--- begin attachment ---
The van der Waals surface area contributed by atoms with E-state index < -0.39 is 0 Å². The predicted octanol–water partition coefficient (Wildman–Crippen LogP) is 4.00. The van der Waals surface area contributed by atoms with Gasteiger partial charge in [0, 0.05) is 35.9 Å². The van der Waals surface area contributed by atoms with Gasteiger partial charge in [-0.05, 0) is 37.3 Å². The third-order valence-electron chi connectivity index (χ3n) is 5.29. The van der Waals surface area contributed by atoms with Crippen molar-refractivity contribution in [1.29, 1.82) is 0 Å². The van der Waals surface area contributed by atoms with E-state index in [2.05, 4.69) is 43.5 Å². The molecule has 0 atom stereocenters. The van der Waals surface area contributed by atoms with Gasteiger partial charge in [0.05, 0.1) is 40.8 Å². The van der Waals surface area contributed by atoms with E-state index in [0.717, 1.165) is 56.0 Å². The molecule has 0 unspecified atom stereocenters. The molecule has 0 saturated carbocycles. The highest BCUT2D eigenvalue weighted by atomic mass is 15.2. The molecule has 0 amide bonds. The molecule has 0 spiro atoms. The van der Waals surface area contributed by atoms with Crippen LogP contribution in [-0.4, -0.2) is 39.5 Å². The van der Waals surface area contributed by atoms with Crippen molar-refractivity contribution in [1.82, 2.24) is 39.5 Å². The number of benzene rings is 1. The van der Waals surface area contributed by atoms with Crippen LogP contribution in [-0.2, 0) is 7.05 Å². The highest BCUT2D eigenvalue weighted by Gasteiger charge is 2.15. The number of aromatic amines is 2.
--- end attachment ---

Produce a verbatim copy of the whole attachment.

The van der Waals surface area contributed by atoms with E-state index < -0.39 is 0 Å². The predicted octanol–water partition coefficient (Wildman–Crippen LogP) is 4.00. The van der Waals surface area contributed by atoms with Gasteiger partial charge in [0, 0.05) is 35.9 Å². The van der Waals surface area contributed by atoms with Gasteiger partial charge in [-0.05, 0) is 37.3 Å². The third-order valence-electron chi connectivity index (χ3n) is 5.29. The van der Waals surface area contributed by atoms with Crippen molar-refractivity contribution in [1.29, 1.82) is 0 Å². The van der Waals surface area contributed by atoms with E-state index in [2.05, 4.69) is 43.5 Å². The molecule has 0 atom stereocenters. The van der Waals surface area contributed by atoms with Gasteiger partial charge in [0.05, 0.1) is 40.8 Å². The van der Waals surface area contributed by atoms with E-state index in [0.717, 1.165) is 56.0 Å². The molecule has 0 unspecified atom stereocenters. The molecule has 0 saturated carbocycles. The highest BCUT2D eigenvalue weighted by atomic mass is 15.2. The molecule has 0 amide bonds. The molecule has 0 spiro atoms. The van der Waals surface area contributed by atoms with Crippen LogP contribution in [-0.4, -0.2) is 39.5 Å². The van der Waals surface area contributed by atoms with Crippen molar-refractivity contribution in [1.82, 2.24) is 39.5 Å². The number of benzene rings is 1. The van der Waals surface area contributed by atoms with Crippen LogP contribution in [-0.2, 0) is 7.05 Å². The highest BCUT2D eigenvalue weighted by Gasteiger charge is 2.15. The number of aromatic amines is 2.